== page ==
In a Personal Injury claim, people concentrate (quite rightly) on the injury itself. Early treatment of the injury is essential as this will give an injured person the best chance of recovery.  Should that treatment be provided by the NHS or Privately?

The primary objective of the personal injury claims process is to restore an injured person (as much as possible) to the position they were before the accident. It is not possible to remove the injury and resultant pain and consequences.  The process can only seek to award compensation.

Compensation awarded to an injured person is split into two categories:

  • General Damages
  • Special Damages

General Damages refers to the compensation received for the injury itself and takes into account pain, suffering and loss of amenity.

Special Damages refers to compensation received for past and future financial losses incurred or to be incurred as a direct result of the accident and for no other reason. Medical treatment comes within the ambit of Special Damages.  Should that treatment be provided by the NHS or obtained privately?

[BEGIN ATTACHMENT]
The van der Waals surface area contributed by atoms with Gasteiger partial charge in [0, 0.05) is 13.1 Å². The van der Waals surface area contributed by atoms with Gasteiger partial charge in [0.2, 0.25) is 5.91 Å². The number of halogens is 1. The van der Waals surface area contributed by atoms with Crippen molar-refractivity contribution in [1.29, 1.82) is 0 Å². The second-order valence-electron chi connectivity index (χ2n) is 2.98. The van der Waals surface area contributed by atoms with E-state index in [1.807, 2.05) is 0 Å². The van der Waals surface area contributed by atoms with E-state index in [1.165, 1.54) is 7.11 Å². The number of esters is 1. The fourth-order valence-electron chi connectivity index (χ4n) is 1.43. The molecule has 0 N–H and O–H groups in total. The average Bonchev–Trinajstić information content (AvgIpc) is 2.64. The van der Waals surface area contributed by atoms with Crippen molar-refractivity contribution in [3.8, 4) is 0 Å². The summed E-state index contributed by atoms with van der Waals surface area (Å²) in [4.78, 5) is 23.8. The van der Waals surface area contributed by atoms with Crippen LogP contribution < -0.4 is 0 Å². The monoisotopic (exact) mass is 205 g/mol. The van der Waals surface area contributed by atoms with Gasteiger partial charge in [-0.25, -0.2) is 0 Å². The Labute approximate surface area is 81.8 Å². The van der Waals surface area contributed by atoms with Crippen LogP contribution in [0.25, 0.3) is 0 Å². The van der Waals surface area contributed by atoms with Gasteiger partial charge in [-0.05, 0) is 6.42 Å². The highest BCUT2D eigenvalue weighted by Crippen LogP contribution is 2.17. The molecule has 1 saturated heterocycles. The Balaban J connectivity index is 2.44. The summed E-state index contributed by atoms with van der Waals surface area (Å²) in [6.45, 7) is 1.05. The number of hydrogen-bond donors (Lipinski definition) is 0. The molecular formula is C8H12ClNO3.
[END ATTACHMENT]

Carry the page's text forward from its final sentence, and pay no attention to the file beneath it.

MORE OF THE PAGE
Provided the injury suffered has been as a result of someone’s fault, the claimant has a choice.   If the claimant chooses to receive treatment privately, the expense of that treatment can be recovered as part of the personal injury claim even though the same treatment may be available free of charge or on the NHS.  The law recognises that right.

Receiving treatment (including care) privately provides a claimant with certainty and choice:

  • Reduced waiting times
  • Freedom to choose when and where the treatment is to take place
  • If surgery is required – freedom to choose which surgeon
  • If therapy required – greater and quicker access.

Although a claimant is entitled to seek treatment on a private basis, the expense of such treatment still has to be reasonable if it is to be recovered.  Using a broad brush approach if the treatment is recommended by a medical expert (e.g. physiotherapy) then it is likely to be considered reasonable.  If it has not, then a court is unlikely to consider it to be reasonable and therefore unrecoverable.

Rehabilitation via the ‘Rehabilitation Code 2015’ is outside of this topic.

What about a claimant’s duty to mitigate their loss?  Doesn’t this effect a claimant’s ability to choose? If the treatment is available and free on the NHS surely a claimant has a duty to mitigate their loss and use the NHS rather than incur the expense of receiving the treatment privately? NO! If treatment and its expense is reasonable, then a claimant can choose to receive the treatment privately over receiving it on the NHS.

It’s your choice.

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